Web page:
Yet we must find some way to live with the knowledge of all of this suffering.
Consider how many people don’t make a living doing something they love. Consider how many people spend eight or more hours a day doing what they would rather not do, or doing what doesn’t even get them by, merely to live the remaining hours of the day, many of which are taken up by sleep. Day in, day out, for months, years, and decades.
And even more: the jobs we have in corporate or cultural fields, in technology and education and retail, only feed into the supposed importance and need for what these industries are selling, even though they do not satisfy. The money we earn is given away to pay for movies and music and TV and the internet, whose purveyors do not aspire to improve our lives, but simply to keep us watching, listening, clicking, and buying; or we pay for “food” from companies who do not want us to be healthy, just to continue to eat and eat. And to pay for these things, even more of our money goes to credit card companies and banks that are more profitable the more irresponsible and in debt we are. And to help all of this along are advertisers, who again have no desire to improve our lives, but actually to make them worse, to create new needs and desires where previously there were none.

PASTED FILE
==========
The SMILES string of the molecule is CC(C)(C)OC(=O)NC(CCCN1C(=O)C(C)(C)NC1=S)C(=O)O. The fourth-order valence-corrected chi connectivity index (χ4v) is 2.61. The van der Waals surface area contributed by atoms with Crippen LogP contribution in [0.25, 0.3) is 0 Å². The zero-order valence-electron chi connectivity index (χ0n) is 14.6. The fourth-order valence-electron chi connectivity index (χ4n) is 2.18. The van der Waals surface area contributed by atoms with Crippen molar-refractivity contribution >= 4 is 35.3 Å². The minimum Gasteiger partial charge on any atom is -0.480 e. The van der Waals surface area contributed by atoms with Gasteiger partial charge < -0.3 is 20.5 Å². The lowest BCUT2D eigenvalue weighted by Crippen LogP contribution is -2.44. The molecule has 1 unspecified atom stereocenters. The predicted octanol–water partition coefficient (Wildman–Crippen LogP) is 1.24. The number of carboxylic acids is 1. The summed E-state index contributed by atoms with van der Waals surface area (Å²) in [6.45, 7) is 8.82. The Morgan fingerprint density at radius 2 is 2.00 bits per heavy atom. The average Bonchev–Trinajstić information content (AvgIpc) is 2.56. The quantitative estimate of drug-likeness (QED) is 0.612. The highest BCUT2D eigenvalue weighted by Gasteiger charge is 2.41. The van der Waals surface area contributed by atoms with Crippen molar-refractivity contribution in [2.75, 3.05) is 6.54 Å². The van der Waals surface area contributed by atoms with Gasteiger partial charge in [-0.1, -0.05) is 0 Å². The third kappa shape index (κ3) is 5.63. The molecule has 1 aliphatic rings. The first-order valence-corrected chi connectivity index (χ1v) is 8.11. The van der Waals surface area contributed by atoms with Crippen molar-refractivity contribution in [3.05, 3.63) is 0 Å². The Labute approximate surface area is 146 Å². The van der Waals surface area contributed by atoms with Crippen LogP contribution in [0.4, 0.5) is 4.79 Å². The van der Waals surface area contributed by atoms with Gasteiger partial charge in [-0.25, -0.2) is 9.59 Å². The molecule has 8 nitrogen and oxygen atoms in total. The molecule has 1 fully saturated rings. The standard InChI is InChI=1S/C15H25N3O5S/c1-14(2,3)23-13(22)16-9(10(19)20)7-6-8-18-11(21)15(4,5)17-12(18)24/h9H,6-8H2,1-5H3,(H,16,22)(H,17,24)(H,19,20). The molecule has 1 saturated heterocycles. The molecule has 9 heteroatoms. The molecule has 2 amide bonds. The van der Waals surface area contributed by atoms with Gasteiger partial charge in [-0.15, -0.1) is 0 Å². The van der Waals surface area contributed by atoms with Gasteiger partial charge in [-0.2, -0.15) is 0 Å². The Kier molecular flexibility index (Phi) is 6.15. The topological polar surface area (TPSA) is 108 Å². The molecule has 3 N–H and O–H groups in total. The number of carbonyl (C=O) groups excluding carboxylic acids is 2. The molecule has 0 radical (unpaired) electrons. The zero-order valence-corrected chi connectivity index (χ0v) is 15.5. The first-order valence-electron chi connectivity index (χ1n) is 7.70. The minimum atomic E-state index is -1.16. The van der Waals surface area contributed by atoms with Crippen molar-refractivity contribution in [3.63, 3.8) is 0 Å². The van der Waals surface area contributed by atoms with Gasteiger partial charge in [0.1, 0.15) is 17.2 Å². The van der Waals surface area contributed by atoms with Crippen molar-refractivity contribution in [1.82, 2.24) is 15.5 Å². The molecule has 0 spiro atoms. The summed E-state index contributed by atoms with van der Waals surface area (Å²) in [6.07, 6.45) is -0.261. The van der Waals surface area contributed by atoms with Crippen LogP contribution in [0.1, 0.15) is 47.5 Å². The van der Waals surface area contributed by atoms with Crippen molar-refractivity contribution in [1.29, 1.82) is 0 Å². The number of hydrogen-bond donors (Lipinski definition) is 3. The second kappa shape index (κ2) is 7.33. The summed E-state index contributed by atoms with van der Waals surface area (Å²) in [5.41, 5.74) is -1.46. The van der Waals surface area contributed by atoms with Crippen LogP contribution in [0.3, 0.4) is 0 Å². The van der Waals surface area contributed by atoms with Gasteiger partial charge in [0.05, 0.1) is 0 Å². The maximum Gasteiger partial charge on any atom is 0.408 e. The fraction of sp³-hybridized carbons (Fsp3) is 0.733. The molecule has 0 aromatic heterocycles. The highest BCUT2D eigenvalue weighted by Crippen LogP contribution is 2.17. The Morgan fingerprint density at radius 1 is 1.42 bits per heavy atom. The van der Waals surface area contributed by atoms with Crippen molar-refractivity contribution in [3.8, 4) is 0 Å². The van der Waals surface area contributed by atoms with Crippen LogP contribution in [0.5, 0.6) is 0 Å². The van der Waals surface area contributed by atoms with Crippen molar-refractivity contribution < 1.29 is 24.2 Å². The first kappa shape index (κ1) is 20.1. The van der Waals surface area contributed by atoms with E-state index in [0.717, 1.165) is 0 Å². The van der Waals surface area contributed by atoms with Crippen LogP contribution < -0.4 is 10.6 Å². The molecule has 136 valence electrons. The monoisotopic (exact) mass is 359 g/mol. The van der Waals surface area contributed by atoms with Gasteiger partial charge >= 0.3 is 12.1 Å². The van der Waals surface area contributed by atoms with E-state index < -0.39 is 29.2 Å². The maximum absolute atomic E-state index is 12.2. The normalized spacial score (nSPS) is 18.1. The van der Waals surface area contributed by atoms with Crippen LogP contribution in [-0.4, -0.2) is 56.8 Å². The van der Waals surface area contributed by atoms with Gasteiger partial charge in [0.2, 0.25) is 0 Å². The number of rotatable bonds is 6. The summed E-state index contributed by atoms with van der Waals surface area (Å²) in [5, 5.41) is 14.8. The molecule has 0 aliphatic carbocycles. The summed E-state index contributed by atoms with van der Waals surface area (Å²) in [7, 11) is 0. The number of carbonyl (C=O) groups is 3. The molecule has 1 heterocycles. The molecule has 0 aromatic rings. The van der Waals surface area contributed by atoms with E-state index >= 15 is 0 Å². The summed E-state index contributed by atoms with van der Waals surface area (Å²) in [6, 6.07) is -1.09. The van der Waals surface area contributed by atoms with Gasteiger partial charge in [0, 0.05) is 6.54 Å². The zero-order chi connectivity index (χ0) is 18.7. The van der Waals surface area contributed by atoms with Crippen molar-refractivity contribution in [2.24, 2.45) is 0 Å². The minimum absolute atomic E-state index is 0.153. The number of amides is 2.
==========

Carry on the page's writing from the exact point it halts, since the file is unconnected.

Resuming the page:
In a very real way, none of these companies actually cares about us, since their success depends upon our servitude. They are obsessed with making sure we give no one and no thing our undivided attention; they are obsessed with making sure we do as many things at one time as possible; they are obsessed with us focusing more on who is speaking and how they sound rather than on what they’re saying; they are obsessed with turning our days and nights into a grid of time given to various entertainments, to the collecting of our interests, and the transformation of all of us into mere statistics.